Before the days of modern technology, miners brought canaries into the mines for safety. If there were deadly gases collecting in the shafts, the canaries would collapse – a sign to the miners that they should evacuate to fresh air and natural light.
Recently, another canary signaled the need for fresh thinking in Montpelier. It came as a late-day statement from a regional chamber of commerce in Bennington County. The organization’s mission is to promote its local businesses. But it announced it was facing closure, and would need to shut down immediately. A last-minute effort may have saved this Chamber, but it’s another indication that the priorities of legislative leaders and Governor Shumlin have been misplaced.
The organization cited Vermont Health Connect’s mandate on small businesses – the only mandate in the nation, and one that I opposed – as a reason for its potential closing. They said: “… just as we were gaining momentum, we experienced a major financial setback with the loss of our ability to offer insurance to members when the State introduced Vermont Health Connect. The loss for our Chamber was almost 100 memberships and $75,000 in the first year alone.” Their situation is just the latest in a string of concerning economic warning signs.
The last five years have seen hundreds of layoffs coupled with dozens of sales and devastating closures. We’ve lost thousands of working age Vermonters – people our local economies and communities rely on and who help pay for government services and schools. The economic challenges are particularly acute outside of the greater Chittenden County area, and with fewer workers in the workforce the growing tax burden is spread across fewer people.
Yet lawmakers ignore these telltale signs and continue to dig deeper, exposing everyone to more economic risk. Two days before the regional Chamber of Commerce announcement, a majority of House Ways and Means Committee members proposed more than $48 million in new taxes and fees for next year. Rather than finding savings – savings the House minority has already identified – the majority is proposing to raise more money from the people who live and work in Vermont. Monday, the House Appropriations Committee responded with a budget proposal that uses all but $1.3 million of those new dollars.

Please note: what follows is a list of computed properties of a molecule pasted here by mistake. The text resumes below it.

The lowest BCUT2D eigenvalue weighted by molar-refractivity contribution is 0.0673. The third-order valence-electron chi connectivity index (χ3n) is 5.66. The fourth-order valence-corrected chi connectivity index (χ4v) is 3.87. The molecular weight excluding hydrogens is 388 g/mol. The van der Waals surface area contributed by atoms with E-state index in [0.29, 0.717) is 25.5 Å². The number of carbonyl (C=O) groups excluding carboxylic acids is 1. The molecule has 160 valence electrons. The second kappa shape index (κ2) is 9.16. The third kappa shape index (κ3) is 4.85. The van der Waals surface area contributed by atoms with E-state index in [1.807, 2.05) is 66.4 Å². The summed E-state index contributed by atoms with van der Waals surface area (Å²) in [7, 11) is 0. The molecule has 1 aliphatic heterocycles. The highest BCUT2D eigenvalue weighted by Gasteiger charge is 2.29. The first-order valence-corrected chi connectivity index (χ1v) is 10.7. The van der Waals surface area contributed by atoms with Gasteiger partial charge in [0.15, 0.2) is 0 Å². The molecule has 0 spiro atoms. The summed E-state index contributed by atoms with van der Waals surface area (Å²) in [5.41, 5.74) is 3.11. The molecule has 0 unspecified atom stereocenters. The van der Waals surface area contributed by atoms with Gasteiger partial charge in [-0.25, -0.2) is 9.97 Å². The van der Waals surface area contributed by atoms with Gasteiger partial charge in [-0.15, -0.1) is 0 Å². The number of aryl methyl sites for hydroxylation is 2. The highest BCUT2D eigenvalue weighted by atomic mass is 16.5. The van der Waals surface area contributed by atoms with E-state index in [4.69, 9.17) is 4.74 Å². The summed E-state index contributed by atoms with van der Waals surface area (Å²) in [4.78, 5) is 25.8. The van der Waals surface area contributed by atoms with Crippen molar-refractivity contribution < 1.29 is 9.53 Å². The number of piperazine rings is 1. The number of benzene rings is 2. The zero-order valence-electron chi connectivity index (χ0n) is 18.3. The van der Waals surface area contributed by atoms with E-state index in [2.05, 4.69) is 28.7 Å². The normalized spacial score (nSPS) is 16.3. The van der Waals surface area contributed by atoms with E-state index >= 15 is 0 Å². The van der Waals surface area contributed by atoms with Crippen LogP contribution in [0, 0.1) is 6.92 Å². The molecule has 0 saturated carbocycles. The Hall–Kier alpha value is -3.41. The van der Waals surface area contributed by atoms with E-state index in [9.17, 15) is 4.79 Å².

Over the past decade, the Vermont economy has increased at an average inflation-adjusted rate of less than 1 percent each year. Over the past six years, a dangerous spending addiction has caused the budget to grow at around 5 percent while revenue, wages and the economy as a whole grew at around 2 percent. Altogether, the majority has raised taxes and fees by well more than a half-billion dollars.
At the start of this session, I again urged leaders to join me in focusing on the economy and affordability. My view is simple: If legislation measurably helps our economy or makes Vermont more affordable for families and businesses, we should move it forward; if it does neither, it should be set aside. This is what Vermonters need the Legislature to prioritize – with laser-like focus.
It’s possible to pass a budget that does not raise taxes — if the Legislature is willing to limit spending increases to less than 2 percent a year. We still have time to start reforming the state budget this year, but we have to begin now.
Over the next two months – the second half of the legislative session – the Legislature must focus on laying the foundation for even more significant, measurable improvements in the next session. The budget must not grow more than the underlying economy.
This approach is one of the biggest keys to statewide revitalization. It will enable us to invest in our future, lift wages and reverse the crisis of affordability facing many families who cannot sustain increases year after year. They need a break.
The tools are there: There are more than two-dozen bills (many introduced by the Republican minority) that would positively impact Vermont families and business, or address unsustainable spending. As it stands today, only a few of them are going to be taken up, such as H.867, which provides clarity for independent contractors and H.868, a modest economic development bill.
We don’t have to abandon our values to get our budget back on track and focus on economic growth. It’s not an all-or-nothing scenario. We can contain state spending while maintaining essential services to Vermont’s most vulnerable populations and preserving environmental protections.
When you find yourself in a hole, the first thing you need to do is stop digging. The Legislature must rethink every line item and focus on rebuilding our foundation. This work shouldn’t wait until next year. We must heed the warnings immediately. It’s time to start growing again.